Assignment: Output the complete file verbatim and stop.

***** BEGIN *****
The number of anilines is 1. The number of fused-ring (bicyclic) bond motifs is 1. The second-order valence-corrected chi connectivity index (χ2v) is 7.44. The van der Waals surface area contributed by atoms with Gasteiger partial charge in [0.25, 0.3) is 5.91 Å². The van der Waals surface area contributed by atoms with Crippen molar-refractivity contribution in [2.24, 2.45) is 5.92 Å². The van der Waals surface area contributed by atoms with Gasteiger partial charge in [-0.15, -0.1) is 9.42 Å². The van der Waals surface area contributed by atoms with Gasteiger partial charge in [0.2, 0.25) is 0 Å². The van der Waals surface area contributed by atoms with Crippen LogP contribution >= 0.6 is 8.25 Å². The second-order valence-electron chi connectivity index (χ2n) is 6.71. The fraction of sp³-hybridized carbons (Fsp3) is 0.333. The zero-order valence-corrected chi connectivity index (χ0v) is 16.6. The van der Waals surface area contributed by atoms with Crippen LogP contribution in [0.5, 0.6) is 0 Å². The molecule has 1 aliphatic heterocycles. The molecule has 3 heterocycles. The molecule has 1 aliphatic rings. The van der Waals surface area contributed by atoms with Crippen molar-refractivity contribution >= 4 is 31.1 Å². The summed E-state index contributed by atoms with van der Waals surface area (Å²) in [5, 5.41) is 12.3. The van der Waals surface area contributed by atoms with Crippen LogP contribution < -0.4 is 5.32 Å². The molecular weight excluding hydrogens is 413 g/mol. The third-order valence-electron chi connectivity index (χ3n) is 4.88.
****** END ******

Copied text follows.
The number of anilines is 1. The number of fused-ring (bicyclic) bond motifs is 1. The second-order valence-corrected chi connectivity index (χ2v) is 7.44. The van der Waals surface area contributed by atoms with Gasteiger partial charge in [0.25, 0.3) is 5.91 Å². The van der Waals surface area contributed by atoms with Crippen molar-refractivity contribution in [2.24, 2.45) is 5.92 Å². The van der Waals surface area contributed by atoms with Gasteiger partial charge in [-0.15, -0.1) is 9.42 Å². The van der Waals surface area contributed by atoms with Gasteiger partial charge in [0.2, 0.25) is 0 Å². The van der Waals surface area contributed by atoms with Crippen LogP contribution >= 0.6 is 8.25 Å². The second-order valence-electron chi connectivity index (χ2n) is 6.71. The fraction of sp³-hybridized carbons (Fsp3) is 0.333. The zero-order valence-corrected chi connectivity index (χ0v) is 16.6. The van der Waals surface area contributed by atoms with Crippen LogP contribution in [0.5, 0.6) is 0 Å². The molecule has 1 aliphatic heterocycles. The molecule has 3 heterocycles. The molecule has 1 aliphatic rings. The van der Waals surface area contributed by atoms with Crippen molar-refractivity contribution >= 4 is 31.1 Å². The summed E-state index contributed by atoms with van der Waals surface area (Å²) in [5, 5.41) is 12.3. The van der Waals surface area contributed by atoms with Crippen LogP contribution < -0.4 is 5.32 Å². The molecular weight excluding hydrogens is 413 g/mol. The third-order valence-electron chi connectivity index (χ3n) is 4.88.